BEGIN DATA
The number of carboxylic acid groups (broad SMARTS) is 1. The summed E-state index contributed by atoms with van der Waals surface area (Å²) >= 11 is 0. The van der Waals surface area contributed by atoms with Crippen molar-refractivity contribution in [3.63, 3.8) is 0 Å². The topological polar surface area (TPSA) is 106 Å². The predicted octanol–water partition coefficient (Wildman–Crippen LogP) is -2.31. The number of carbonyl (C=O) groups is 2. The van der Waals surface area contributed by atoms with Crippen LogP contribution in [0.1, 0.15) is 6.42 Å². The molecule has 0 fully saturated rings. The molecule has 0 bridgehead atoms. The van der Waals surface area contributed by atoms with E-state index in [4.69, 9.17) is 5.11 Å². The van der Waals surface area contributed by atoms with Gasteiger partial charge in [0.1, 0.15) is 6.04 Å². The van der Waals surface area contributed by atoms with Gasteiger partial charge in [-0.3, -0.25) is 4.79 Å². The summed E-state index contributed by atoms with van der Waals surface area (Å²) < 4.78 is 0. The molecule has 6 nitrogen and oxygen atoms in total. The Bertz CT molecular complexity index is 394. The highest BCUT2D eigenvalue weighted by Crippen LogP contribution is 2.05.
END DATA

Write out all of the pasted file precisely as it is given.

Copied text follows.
The number of carboxylic acid groups (broad SMARTS) is 1. The summed E-state index contributed by atoms with van der Waals surface area (Å²) >= 11 is 0. The van der Waals surface area contributed by atoms with Crippen molar-refractivity contribution in [3.63, 3.8) is 0 Å². The topological polar surface area (TPSA) is 106 Å². The predicted octanol–water partition coefficient (Wildman–Crippen LogP) is -2.31. The number of carbonyl (C=O) groups is 2. The van der Waals surface area contributed by atoms with Crippen LogP contribution in [0.1, 0.15) is 6.42 Å². The molecule has 0 fully saturated rings. The molecule has 0 bridgehead atoms. The van der Waals surface area contributed by atoms with E-state index in [4.69, 9.17) is 5.11 Å². The van der Waals surface area contributed by atoms with Gasteiger partial charge in [0.1, 0.15) is 6.04 Å². The van der Waals surface area contributed by atoms with Gasteiger partial charge in [-0.3, -0.25) is 4.79 Å². The summed E-state index contributed by atoms with van der Waals surface area (Å²) < 4.78 is 0. The molecule has 6 nitrogen and oxygen atoms in total. The Bertz CT molecular complexity index is 394. The highest BCUT2D eigenvalue weighted by Crippen LogP contribution is 2.05.